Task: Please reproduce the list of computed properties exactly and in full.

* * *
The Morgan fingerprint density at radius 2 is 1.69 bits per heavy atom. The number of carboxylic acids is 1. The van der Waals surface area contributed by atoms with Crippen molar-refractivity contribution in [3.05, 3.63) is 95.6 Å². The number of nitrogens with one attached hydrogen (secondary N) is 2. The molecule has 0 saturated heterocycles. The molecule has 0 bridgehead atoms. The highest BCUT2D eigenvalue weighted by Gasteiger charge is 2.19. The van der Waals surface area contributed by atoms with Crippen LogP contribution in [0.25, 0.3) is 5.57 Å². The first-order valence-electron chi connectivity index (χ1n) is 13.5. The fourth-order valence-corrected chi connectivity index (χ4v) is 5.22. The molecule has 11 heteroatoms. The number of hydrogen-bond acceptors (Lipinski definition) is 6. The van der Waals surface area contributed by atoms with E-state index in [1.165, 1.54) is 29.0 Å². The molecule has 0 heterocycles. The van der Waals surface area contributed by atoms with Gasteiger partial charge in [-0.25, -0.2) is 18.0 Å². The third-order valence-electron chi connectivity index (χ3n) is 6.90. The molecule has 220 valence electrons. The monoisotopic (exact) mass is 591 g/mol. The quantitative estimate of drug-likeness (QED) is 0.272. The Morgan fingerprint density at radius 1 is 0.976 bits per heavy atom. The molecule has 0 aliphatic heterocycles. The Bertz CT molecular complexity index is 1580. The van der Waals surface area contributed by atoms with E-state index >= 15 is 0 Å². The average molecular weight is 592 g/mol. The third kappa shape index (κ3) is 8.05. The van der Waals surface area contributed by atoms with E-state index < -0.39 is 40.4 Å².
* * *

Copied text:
The Morgan fingerprint density at radius 2 is 1.69 bits per heavy atom. The number of carboxylic acids is 1. The van der Waals surface area contributed by atoms with Crippen molar-refractivity contribution in [3.05, 3.63) is 95.6 Å². The number of nitrogens with one attached hydrogen (secondary N) is 2. The molecule has 0 saturated heterocycles. The molecule has 0 bridgehead atoms. The highest BCUT2D eigenvalue weighted by Gasteiger charge is 2.19. The van der Waals surface area contributed by atoms with Crippen LogP contribution in [0.25, 0.3) is 5.57 Å². The first-order valence-electron chi connectivity index (χ1n) is 13.5. The fourth-order valence-corrected chi connectivity index (χ4v) is 5.22. The molecule has 11 heteroatoms. The number of hydrogen-bond acceptors (Lipinski definition) is 6. The van der Waals surface area contributed by atoms with E-state index in [1.165, 1.54) is 29.0 Å². The molecule has 0 heterocycles. The van der Waals surface area contributed by atoms with Gasteiger partial charge in [-0.25, -0.2) is 18.0 Å². The third-order valence-electron chi connectivity index (χ3n) is 6.90. The molecule has 220 valence electrons. The monoisotopic (exact) mass is 591 g/mol. The quantitative estimate of drug-likeness (QED) is 0.272. The Morgan fingerprint density at radius 1 is 0.976 bits per heavy atom. The molecule has 0 aliphatic heterocycles. The Bertz CT molecular complexity index is 1580. The van der Waals surface area contributed by atoms with E-state index >= 15 is 0 Å². The average molecular weight is 592 g/mol. The third kappa shape index (κ3) is 8.05. The van der Waals surface area contributed by atoms with E-state index < -0.39 is 40.4 Å².